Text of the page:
The Jan. 6 Hearing Put a True-Crime Drama on Prime-Time TV


The first night of the congressional Jan. 6 hearings was not an entertainment. It was deadly serious reality, offering a panorama and a terrifying close-up of a real nightmare: The attempt, through violence, to effectively end American democracy by overturning the will of the voters and keeping President Donald J. Trump installed in an office that he lost.

But the hearings were also television, fighting for attention in a cacophonous media environment. This is not just me speaking as a TV critic. The committee itself acknowledged this by bringing on James Goldston, a former ABC News producer, to shape the broadcast, and by airing it, unusually, in prime time.

This was not simply a dutiful time capsule for the historical archives. This was TV meant to break through, and to matter, now.

What we saw in this first installment was impressive: a well-crafted, passionate and disciplined two-hour opening act. It made the committee’s case in miniature, that the attack on the Capitol was no spontaneous outburst but rather the “culmination of an attempted coup,” in the words of the committee chairman, Representative Bennie Thompson, Democrat of Mississippi. And it promised, tantalizingly, to flesh out the larger plot with fine detail and an expansive cast.

The proceedings had familiar hallmarks, including live testimony and opening remarks from Mr. Thompson and from the vice chairwoman, Representative Liz Cheney, Republican of Wyoming. But it was packaged like a prime-time news special, the live elements seamlessly interspersed with recorded interview excerpts, time stamps and graphics.

Even more striking, however, was the broadcast’s structure, which recalled 2022’s most ubiquitous TV format: The true-crime and true-scandal limited series.

Like “Under the Banner of Heaven,” “Candy” and similar ripped-from-the-headlines dramas, it introduced the culminating violent act in its first episode — the Jan. 6, 2021, attack on the Capitol — in a point-of-view montage that made the viewer the target of the mob’s blows and curses. Then it promised to move back in the timeline and delve into the larger conditions and machinations behind the crimes.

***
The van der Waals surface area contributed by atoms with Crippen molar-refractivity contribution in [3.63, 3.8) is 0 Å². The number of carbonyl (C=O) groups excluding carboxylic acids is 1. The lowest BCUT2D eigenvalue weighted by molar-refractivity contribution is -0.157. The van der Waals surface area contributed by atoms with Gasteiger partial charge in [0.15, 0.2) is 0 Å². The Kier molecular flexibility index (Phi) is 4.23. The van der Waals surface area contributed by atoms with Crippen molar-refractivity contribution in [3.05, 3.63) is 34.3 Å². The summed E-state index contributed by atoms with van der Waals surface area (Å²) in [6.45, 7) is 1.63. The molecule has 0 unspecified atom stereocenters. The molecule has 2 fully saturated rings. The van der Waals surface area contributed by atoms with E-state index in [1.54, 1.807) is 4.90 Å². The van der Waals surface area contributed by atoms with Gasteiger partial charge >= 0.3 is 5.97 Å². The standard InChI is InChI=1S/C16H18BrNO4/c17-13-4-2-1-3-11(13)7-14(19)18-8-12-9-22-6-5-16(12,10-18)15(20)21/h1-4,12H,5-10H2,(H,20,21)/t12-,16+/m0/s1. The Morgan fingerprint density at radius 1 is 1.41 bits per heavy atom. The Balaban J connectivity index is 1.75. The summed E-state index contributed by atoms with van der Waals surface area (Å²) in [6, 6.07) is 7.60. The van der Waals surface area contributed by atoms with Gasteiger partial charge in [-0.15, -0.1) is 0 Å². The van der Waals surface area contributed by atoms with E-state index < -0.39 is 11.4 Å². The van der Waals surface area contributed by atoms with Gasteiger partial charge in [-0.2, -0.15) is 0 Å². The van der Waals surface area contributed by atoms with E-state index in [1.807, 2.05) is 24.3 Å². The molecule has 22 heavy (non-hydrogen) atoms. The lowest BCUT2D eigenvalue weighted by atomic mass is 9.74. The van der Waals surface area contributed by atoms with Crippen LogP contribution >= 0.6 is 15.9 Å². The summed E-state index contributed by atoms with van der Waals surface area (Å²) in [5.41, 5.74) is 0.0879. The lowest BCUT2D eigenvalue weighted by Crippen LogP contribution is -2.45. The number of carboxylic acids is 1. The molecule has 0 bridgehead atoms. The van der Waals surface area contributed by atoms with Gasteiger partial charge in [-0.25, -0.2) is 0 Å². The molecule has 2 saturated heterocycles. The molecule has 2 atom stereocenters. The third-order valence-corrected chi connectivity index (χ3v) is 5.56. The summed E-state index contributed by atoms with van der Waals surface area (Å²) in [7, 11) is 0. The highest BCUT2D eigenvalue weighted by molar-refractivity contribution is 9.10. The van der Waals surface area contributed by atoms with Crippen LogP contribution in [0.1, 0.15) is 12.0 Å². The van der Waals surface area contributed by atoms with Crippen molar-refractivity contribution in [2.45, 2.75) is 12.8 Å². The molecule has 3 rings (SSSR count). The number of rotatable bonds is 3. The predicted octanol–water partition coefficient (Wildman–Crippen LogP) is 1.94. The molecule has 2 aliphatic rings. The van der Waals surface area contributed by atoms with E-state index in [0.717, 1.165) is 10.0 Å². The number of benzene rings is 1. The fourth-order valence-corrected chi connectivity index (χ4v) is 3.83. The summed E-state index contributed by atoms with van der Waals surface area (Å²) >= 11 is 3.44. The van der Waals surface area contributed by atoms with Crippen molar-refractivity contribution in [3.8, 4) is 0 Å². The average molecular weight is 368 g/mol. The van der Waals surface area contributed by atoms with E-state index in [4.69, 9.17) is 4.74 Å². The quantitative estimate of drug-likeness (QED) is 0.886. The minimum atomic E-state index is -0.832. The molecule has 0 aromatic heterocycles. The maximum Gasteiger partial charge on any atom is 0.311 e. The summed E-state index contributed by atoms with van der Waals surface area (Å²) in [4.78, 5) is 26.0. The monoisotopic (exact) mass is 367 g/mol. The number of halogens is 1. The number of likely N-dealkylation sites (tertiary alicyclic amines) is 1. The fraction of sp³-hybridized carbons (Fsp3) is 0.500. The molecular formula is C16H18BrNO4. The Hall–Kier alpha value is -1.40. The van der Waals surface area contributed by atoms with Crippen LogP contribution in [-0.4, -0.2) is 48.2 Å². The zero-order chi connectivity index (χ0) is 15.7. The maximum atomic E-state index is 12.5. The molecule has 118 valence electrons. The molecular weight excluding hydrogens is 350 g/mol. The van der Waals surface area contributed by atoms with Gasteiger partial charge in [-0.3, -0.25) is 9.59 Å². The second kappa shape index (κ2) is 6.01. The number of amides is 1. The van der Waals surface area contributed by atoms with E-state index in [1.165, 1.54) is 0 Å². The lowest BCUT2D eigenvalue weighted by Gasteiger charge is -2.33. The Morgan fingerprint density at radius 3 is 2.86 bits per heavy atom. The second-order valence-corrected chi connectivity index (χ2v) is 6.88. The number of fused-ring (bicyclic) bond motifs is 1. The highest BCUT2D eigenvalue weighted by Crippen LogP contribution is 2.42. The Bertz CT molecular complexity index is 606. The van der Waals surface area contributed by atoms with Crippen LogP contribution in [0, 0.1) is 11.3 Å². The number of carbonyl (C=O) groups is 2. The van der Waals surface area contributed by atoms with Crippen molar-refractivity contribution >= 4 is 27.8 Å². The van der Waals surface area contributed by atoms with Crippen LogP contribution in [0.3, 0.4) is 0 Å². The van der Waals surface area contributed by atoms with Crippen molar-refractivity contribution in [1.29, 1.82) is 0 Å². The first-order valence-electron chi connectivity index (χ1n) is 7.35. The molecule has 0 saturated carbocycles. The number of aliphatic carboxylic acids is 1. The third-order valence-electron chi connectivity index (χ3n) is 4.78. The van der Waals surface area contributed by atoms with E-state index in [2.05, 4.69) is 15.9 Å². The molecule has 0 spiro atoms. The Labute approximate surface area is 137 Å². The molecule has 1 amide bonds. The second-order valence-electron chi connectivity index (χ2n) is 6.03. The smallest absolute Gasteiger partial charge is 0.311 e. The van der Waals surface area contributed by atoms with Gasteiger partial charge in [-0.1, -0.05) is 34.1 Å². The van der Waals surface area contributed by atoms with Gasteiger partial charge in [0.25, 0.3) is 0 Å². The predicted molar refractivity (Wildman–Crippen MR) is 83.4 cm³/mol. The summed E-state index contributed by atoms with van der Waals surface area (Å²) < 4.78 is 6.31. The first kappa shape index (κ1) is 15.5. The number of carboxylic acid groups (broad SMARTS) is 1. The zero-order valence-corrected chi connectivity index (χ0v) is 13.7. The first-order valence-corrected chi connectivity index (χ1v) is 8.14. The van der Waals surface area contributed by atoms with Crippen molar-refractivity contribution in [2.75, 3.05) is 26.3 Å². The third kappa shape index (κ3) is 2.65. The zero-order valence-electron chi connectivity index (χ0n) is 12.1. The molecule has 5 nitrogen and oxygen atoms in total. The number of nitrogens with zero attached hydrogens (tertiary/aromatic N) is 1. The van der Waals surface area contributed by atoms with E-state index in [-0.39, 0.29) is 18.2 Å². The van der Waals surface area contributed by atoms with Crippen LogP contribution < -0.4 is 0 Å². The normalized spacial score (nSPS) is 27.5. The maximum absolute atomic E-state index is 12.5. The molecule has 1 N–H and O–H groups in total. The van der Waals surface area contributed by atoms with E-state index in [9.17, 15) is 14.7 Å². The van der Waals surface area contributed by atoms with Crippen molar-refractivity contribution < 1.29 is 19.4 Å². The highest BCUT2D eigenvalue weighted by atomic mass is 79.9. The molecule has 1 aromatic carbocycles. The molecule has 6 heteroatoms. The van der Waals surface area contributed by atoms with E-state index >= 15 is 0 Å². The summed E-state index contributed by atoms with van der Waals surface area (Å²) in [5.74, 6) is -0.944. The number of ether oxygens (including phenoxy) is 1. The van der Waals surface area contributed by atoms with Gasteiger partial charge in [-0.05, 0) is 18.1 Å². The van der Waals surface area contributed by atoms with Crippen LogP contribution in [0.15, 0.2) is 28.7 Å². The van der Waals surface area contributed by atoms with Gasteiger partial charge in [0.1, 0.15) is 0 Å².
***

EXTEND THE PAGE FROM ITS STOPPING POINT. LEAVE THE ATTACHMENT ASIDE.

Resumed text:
It had both episodic structure and a serial arc. Ms. Cheney laid out how each installment would focus on a piece of a “seven-point plan” by Mr. Trump. But the presentation also put these parts in an overall context, giving evidence that Mr. Trump was told by his closest advisers that he lost, schemed to throw out the election anyway and summoned supporters, including organized, violent groups, for a “wild” day in Washington.

Then the muscle materialized, under the banner of Trump.

At compact length by congressional standards, the hearing introduced a universe of characters, relationships and antagonists: the president’s advisers, including the former Attorney General William P. Barr, who used “nonsense” and stronger language to dismiss claims of election fraud; Mr. Trump’s fury at his vice president, Mike Pence, which according to the committee led the former president to say that the mob members threatening to hang Mr. Pence might “have the right idea”; and the Trump-supporting groups, including the Proud Boys, described as leading a coordinated strike, not a spontaneous outburst.